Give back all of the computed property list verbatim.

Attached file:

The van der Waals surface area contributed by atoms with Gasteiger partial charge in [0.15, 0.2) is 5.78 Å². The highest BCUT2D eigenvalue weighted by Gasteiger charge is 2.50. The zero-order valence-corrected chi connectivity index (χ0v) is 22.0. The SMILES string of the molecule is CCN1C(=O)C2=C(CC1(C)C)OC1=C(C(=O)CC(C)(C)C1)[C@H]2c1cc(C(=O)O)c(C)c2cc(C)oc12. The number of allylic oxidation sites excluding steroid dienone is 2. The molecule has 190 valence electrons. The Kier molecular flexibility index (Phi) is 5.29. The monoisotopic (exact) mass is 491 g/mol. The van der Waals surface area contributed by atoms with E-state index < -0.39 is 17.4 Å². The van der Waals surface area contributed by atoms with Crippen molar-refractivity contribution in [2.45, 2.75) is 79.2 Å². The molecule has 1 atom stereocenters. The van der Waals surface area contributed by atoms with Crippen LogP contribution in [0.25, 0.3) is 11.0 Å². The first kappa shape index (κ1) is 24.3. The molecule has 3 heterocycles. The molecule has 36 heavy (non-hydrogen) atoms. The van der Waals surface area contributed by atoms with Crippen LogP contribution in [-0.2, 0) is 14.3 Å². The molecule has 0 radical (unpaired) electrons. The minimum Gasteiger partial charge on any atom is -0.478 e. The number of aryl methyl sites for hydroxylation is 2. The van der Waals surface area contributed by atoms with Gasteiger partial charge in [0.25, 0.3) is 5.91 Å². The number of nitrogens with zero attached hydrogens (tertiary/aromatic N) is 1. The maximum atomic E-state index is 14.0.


The van der Waals surface area contributed by atoms with Gasteiger partial charge in [0.15, 0.2) is 5.78 Å². The highest BCUT2D eigenvalue weighted by Gasteiger charge is 2.50. The zero-order valence-corrected chi connectivity index (χ0v) is 22.0. The SMILES string of the molecule is CCN1C(=O)C2=C(CC1(C)C)OC1=C(C(=O)CC(C)(C)C1)[C@H]2c1cc(C(=O)O)c(C)c2cc(C)oc12. The number of allylic oxidation sites excluding steroid dienone is 2. The molecule has 190 valence electrons. The Kier molecular flexibility index (Phi) is 5.29. The monoisotopic (exact) mass is 491 g/mol. The van der Waals surface area contributed by atoms with E-state index < -0.39 is 17.4 Å². The van der Waals surface area contributed by atoms with Crippen molar-refractivity contribution in [2.45, 2.75) is 79.2 Å². The molecule has 1 atom stereocenters. The van der Waals surface area contributed by atoms with Crippen LogP contribution in [0.25, 0.3) is 11.0 Å². The first kappa shape index (κ1) is 24.3. The molecule has 3 heterocycles. The molecule has 36 heavy (non-hydrogen) atoms. The van der Waals surface area contributed by atoms with Crippen LogP contribution in [-0.2, 0) is 14.3 Å². The molecule has 0 radical (unpaired) electrons. The minimum Gasteiger partial charge on any atom is -0.478 e. The number of aryl methyl sites for hydroxylation is 2. The van der Waals surface area contributed by atoms with Gasteiger partial charge in [0.25, 0.3) is 5.91 Å². The number of nitrogens with zero attached hydrogens (tertiary/aromatic N) is 1. The maximum atomic E-state index is 14.0.